Alda Gentile stowed the cash she earned in a plastic cleaning wipes tub, with dreams of buying a condo off Florida’s Atlantic coast.
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Agencies typically seize cellphones, cash and cars in forfeiture cases. Here are the things you wouldn’t expect:
• Brother sewing machine – Columbus Police Department, 2012
• Harley Davidson helmet – Cobb County MCS, 2012
• Picture of Scarface with a gun - Columbus Police Department, 2012
• Sony PlayStation 3 — Albany-Dougherty Drug Unit, 2012
• Top Fin aquarium air pump – Cobb County MCS, 2011
Source: University of Georgia, Carl Vinson Institute for Government website, www.cviog.uga.edu
What is civil forfeiture?
When a law enforcement agency thinks that a property was involved in a crime, it can file a suit asking the court to let them keep it. Sometimes, this is done as part of a criminal case, and property is taken away when the defendant is sentenced.
In Georgia, they can take it through civil forfeiture, a state court proceeding that is completely separate from any criminal case.
The owner, not the prosecutor, would have to show that he or she did not agree to the property’s use in a crime, had nothing to gain from it, and had no reason to think that one was likely.
Crimes that can lead to forfeiture include certain drug, racketeering, gang, and drug offenses, plus shrimping and oil drilling violations.
What’s the difference between federal and state forfeiture?
When local law enforcement helps federal investigators work a case, all agencies get a slice of the proceeds. Sometimes, the feds can win a share even if they did none of the leg work.
Federal agencies seize property involved in crimes that break federal law. Local agencies receive a slice depending on the amount of work they did and existing agreements on sharing the money. The federal cut is generally no less than 20 percent.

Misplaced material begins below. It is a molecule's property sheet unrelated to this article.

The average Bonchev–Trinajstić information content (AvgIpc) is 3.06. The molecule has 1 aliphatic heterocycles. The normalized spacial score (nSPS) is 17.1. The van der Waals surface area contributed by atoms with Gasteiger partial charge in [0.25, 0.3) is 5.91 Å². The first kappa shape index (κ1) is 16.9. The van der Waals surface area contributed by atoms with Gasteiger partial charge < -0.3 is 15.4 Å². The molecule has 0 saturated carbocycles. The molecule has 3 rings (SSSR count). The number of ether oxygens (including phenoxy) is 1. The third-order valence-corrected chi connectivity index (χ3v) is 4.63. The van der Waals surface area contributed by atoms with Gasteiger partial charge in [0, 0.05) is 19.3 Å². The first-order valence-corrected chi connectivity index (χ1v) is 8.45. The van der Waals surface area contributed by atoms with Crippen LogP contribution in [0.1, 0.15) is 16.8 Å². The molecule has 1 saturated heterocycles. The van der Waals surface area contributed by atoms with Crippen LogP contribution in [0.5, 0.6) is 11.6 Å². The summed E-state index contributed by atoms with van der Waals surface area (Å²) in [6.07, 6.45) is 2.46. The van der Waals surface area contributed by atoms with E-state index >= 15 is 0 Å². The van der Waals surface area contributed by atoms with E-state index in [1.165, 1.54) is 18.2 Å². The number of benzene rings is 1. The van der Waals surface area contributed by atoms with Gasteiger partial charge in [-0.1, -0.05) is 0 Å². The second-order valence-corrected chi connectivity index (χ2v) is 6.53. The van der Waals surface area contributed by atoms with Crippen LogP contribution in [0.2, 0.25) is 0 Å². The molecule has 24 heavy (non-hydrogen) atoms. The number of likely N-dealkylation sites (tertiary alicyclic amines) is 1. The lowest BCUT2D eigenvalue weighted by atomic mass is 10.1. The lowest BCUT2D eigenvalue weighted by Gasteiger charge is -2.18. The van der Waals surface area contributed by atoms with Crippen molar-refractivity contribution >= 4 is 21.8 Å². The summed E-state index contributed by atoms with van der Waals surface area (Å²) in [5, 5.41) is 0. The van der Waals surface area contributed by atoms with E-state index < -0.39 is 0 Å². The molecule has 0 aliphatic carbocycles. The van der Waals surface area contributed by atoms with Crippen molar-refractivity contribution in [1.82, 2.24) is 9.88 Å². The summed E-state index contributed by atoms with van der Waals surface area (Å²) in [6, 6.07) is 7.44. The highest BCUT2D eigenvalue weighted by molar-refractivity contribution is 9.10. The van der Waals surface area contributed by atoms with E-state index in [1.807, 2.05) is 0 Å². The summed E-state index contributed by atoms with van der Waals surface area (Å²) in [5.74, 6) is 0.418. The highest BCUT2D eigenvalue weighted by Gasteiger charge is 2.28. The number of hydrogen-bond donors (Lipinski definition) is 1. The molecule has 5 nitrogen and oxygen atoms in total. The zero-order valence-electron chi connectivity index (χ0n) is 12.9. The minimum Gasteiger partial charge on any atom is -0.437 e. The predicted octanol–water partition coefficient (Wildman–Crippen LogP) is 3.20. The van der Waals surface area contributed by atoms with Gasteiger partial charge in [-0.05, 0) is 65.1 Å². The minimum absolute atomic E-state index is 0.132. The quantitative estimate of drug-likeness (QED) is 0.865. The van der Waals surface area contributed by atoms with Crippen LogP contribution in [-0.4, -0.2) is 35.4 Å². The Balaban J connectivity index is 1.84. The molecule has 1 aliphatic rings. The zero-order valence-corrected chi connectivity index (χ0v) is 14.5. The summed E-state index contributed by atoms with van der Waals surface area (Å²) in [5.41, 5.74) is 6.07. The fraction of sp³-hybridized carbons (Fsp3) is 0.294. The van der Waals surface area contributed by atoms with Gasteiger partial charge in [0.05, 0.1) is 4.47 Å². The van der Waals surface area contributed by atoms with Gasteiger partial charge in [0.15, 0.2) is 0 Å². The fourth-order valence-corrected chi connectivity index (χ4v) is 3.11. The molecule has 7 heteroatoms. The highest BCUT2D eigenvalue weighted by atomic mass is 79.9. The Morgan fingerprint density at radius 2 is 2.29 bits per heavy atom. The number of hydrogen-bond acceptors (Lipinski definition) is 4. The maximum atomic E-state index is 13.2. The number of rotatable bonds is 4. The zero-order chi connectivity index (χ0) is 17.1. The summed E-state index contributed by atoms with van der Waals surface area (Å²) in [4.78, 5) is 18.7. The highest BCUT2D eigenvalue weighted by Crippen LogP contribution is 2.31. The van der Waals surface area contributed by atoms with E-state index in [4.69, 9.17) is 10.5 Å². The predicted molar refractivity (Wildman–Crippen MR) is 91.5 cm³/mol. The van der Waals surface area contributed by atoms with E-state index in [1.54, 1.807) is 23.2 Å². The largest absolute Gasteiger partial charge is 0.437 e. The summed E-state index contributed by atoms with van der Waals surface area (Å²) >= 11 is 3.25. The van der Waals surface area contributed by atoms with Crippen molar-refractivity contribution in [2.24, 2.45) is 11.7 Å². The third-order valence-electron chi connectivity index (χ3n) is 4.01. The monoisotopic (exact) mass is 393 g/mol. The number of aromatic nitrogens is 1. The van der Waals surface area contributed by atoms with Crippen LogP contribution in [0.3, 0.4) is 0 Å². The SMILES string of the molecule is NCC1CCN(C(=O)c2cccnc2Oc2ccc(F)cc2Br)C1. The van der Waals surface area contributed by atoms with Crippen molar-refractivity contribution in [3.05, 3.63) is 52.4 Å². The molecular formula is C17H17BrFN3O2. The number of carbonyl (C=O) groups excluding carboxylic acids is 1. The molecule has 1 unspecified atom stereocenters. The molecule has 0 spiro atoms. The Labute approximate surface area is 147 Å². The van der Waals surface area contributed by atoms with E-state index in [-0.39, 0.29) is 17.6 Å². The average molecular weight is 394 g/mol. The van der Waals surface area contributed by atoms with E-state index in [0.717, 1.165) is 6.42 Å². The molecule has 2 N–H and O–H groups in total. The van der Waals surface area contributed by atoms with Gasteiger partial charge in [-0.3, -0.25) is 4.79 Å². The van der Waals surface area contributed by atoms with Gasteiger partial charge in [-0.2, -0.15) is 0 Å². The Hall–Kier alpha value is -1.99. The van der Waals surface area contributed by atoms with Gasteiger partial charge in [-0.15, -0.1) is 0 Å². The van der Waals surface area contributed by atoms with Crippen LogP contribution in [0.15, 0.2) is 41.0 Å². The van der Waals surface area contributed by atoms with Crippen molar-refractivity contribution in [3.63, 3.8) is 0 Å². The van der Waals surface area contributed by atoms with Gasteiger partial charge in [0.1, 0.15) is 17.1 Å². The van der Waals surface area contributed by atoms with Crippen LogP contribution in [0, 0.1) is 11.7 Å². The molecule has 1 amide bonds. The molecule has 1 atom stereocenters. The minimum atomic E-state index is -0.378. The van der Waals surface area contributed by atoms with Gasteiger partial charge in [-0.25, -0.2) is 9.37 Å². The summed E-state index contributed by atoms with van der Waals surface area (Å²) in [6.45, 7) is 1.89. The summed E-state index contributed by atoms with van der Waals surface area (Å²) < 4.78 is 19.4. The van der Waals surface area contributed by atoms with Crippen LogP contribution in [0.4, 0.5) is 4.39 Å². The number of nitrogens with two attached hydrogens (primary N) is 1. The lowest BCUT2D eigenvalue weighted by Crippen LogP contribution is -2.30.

In cases where a local agency investigates a crime that breaks both state and federal law, it can let the federal government manage the forfeiture process. The feds get to keep 20 percent for their effort.
The feds won’t take every case. Georgia law lets officers seize anything of value. Federal agencies often won’t take cash or jewelry worth less than $2,000 or cars worth less than $5,000.
How We Got the Story
To find out what agencies seize and how they use the proceeds, the AJC analyzed more than a thousand pages of documents obtained through freedom of information act requests and a website at the University of Georgia’s Carl Vinson Institute for Government. We selected a portion of these seizures for further review of related police, criminal and civil court filings. Interviews of opponents and advocates for changes to forfeiture law, property owners and attorneys also helped guide our reporting.